Washington Considers Road Fees for Electric Vehicles

Washington Considers Road Fees for Electric Vehicles
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Electric Vehicles are currently the darling of sectors of the media and also the car companies themselves. Although limited by range in most cases, those that drive them are currently laughing all the way to the bank in many respects.

Not only do they not have to pay fuel costs, currently, in the US, they don’t have to pay any road fees either. Of course, for conventional vehicles, licensing and road fees are designed to be used by the individual states to maintain the infrastructure, i.e. the roads, that we drive on.

Washington state Senator Mary Margaret Haugen thinks EV drivers getting away scott-free is unfair, consequently, a bill is being proposed in the Evergreen State, which would require those that own or lease Electric Vehicles to pay a $100 annual fee.

Considering that Washingtonians currently pay a 37.5 cent gasoline tax, which works out to around $204 per year for most motorists, plus the fact that the number of EVs on the state’s roads is expected to increase, from around 1800 today to almost 9000 five years from now; such a fee would go along way to helping the state budget – possibly contributing as much as $1.9 million by the 2015-2017 budget cycle.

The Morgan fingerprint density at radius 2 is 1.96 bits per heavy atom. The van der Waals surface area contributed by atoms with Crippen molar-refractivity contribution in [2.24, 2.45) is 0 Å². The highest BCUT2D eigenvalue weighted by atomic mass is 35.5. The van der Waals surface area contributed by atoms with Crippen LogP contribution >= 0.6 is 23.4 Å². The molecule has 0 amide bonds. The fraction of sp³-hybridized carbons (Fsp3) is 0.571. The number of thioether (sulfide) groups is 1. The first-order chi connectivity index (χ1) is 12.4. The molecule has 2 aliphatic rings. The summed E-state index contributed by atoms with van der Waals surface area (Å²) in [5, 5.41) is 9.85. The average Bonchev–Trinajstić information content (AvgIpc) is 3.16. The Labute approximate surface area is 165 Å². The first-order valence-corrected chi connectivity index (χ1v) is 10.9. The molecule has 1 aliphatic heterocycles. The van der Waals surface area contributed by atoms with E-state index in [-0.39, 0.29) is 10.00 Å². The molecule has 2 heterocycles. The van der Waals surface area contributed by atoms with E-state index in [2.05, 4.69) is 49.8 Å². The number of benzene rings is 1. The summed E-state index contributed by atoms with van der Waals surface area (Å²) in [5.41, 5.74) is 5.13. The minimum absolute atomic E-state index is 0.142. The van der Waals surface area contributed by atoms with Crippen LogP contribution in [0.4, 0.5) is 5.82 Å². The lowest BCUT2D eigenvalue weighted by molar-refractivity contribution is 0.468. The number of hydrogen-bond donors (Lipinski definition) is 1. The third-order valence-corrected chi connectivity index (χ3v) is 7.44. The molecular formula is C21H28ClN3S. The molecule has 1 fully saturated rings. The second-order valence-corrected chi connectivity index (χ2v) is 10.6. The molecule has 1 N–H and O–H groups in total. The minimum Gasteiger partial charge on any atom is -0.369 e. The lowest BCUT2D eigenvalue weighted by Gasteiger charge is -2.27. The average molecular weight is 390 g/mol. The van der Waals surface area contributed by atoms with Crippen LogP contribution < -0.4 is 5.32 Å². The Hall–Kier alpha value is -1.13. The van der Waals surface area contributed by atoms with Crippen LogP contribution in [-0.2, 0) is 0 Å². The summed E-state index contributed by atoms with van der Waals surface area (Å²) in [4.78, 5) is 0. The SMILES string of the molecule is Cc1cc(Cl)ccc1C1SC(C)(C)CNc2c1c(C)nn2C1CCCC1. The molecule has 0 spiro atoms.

However, state anti-tax activists in Washington, say that Haugen’s proposal is not a fee but a tax and should be subjected to a two thirds vote in both the Senate and the House of Representatives before being approved, making it harder for it to to actually become law.

However, given that cash strapped state governments are looking at all kinds of ways to raise revenue, it’s likely that you’ll see similar bills presented for other states in the near future.

As for Haugen’s particular bill? Well it still has plenty of hurdles to clear, but the fact that some members in the House have already voiced their approval for it indicates there’s a good chance it will make it through and become law eventually.

After all, when it comes to driving, the reality is that eventually, all of us have  to pay for the privilege of mobility in some way, no matter what kind of car or truck we operate.

[Source: Edmunds Auto Observer]